This year's theme for Sexual Assault Awareness Month -- "Hurts One. Affects All" -- speaks to the Army's efforts for everyone to become involved in putting a stop to sexual assault, through bystander intervention, which encourages Soldiers to intervene, act and motivate others to take action against sexual misconduct. Preventing sexual assault is considered everyone's duty.

"The Army believes that victims have rights," Dempsey said. "And also that bystanders have responsibilities to protect the victim from being assaulted and to protect the offender from causing harm and to do something that could be embarrassing or cost them their career."

The "I. A.M. STRONG" campaign encourages Soldiers to condemn acts of sexual harassment and put a stop to behavior that may lead to a sexual assault, denounce sexual misconduct and not engage in obscene gestures, language or behavior. Warning signs of an impending sexual assault include sexual harassment, pushing drinks on somebody or trying to isolate someone that has been drinking a lot, Dempsey said.

"It's no longer just about the offender - everyone has a responsibility," Dempsey said. "It's especially true with the buddy system in the Army. Buddies are there not to egg each other on. Intervening when there's a possible sexual assault not only prevents your buddy from committing a criminal offense, but from someone becoming a victim."

Mike Domitrz, founder and executive director of The Date Safe Project, visited the Arsenal April 13 to speak with Soldiers about being a battle buddy and helping each other prevent sexual assault in his program, "Can I Kiss You'" The program, designed to educate and entertain, brought plenty of laughs and interaction from the young Soldiers, all the while teaching them important lessons about consent, bystander intervention and supporting survivors of sexual assault.

In addition to presenting "Can I Kiss You'" to Soldiers on post, Domitrz also brought his show to Bob Jones High School in Madison. The population at the highest risk for becoming sexual assault victims or sexual assault perpetrators are between the ages of 14 and 24, according to Dempsey, making the program's availability to the middle school, high school, college and young Soldier age group all the more important.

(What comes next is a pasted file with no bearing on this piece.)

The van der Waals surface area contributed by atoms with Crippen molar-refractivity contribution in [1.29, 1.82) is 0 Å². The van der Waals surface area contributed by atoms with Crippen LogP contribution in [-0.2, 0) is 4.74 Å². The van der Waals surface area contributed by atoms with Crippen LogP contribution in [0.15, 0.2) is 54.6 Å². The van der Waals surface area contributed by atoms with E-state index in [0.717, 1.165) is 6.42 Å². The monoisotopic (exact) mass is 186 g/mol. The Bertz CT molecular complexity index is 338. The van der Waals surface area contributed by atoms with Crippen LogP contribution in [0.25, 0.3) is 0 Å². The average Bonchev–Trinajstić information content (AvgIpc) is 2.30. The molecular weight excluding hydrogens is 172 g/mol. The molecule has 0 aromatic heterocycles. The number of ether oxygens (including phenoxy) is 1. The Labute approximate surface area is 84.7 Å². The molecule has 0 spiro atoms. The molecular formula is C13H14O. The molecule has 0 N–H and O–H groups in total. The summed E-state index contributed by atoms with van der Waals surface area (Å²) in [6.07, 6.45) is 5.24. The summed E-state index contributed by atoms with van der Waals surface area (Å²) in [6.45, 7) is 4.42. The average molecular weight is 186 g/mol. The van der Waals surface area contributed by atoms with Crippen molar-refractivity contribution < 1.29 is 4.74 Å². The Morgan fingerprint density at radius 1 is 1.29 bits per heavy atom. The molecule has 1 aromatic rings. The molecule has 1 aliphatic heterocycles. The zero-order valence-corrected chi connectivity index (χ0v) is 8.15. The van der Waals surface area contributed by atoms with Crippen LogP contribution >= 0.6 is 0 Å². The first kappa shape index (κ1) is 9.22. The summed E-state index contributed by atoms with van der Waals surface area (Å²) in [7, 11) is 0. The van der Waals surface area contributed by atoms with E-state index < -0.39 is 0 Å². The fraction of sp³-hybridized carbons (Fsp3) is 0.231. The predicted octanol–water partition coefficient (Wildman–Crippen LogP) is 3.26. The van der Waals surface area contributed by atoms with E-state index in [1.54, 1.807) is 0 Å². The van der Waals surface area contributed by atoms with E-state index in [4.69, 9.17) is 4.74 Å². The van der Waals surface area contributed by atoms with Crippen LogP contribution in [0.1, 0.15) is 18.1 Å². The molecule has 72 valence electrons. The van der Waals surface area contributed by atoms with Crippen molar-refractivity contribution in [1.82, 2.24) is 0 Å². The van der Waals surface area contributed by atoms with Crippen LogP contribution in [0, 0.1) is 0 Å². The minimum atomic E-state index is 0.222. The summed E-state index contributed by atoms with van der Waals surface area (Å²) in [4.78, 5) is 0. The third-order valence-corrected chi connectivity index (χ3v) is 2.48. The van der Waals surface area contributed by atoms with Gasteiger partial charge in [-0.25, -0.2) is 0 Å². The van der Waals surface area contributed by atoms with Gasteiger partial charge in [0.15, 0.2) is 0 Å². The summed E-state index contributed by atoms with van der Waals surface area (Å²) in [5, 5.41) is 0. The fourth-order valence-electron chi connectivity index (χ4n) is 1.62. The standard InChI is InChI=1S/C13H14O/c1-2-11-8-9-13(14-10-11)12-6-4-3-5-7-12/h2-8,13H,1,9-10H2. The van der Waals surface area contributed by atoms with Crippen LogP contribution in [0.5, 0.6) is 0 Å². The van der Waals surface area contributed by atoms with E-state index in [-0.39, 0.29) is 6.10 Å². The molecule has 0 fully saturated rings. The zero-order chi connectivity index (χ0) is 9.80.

"I don't think that young people understand, I don't know if they're mature enough to understand the dangers that are there, and that they can't do something just because they want to do something. They don't understand the rules of society," Dempsey said. "This is everything from taking pictures of their naked body for their boyfriend, sexting, to encouraging or forcing somebody to do something sexually that they're not prepared to do."

Dempsey encourages parents to help their children understand dating, and the importance of being responsible and respectful, of both other people and their own bodies.

"Sometimes young girls believe that it is their responsibility to take care of their boyfriends and not that it is the boyfriend's responsibility to take care of the girlfriend," Dempsey said. "I think our society has turned around to the point where young girls carry a lot of burden in terms of how they express themselves, what they need to do in order to be loved and to be a woman.

"Parents need to understand that children are making adult choices without fully understanding what they're doing, because while their bodies might be mature, they're still children. Their minds are not mature."

For more information about the Army Sexual Harassment/Assault Response & Prevention program, visit www.sexualassaultarmy.mil.